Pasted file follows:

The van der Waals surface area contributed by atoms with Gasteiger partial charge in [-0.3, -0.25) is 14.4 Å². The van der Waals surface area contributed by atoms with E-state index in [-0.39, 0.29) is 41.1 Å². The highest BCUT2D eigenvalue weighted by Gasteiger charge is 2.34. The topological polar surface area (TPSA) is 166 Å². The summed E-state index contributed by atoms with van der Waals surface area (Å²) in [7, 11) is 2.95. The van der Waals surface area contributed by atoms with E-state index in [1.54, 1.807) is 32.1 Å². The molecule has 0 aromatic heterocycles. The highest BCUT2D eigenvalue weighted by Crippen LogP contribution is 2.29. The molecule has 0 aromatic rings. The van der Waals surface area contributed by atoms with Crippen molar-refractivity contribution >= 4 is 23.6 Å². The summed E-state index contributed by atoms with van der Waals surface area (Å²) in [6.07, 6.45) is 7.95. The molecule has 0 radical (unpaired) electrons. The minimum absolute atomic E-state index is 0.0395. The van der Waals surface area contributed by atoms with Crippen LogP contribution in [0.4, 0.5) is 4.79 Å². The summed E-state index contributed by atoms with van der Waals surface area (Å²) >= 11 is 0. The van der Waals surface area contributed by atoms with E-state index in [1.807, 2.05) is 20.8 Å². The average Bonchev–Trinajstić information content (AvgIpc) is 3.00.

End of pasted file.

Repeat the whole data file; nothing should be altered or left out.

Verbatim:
The van der Waals surface area contributed by atoms with Gasteiger partial charge in [-0.3, -0.25) is 14.4 Å². The van der Waals surface area contributed by atoms with E-state index in [-0.39, 0.29) is 41.1 Å². The highest BCUT2D eigenvalue weighted by Gasteiger charge is 2.34. The topological polar surface area (TPSA) is 166 Å². The summed E-state index contributed by atoms with van der Waals surface area (Å²) in [7, 11) is 2.95. The van der Waals surface area contributed by atoms with E-state index in [1.54, 1.807) is 32.1 Å². The molecule has 0 aromatic heterocycles. The highest BCUT2D eigenvalue weighted by Crippen LogP contribution is 2.29. The molecule has 0 aromatic rings. The van der Waals surface area contributed by atoms with Crippen molar-refractivity contribution >= 4 is 23.6 Å². The summed E-state index contributed by atoms with van der Waals surface area (Å²) in [6.07, 6.45) is 7.95. The molecule has 0 radical (unpaired) electrons. The minimum absolute atomic E-state index is 0.0395. The van der Waals surface area contributed by atoms with Crippen LogP contribution in [0.4, 0.5) is 4.79 Å². The summed E-state index contributed by atoms with van der Waals surface area (Å²) >= 11 is 0. The van der Waals surface area contributed by atoms with E-state index in [1.807, 2.05) is 20.8 Å². The average Bonchev–Trinajstić information content (AvgIpc) is 3.00.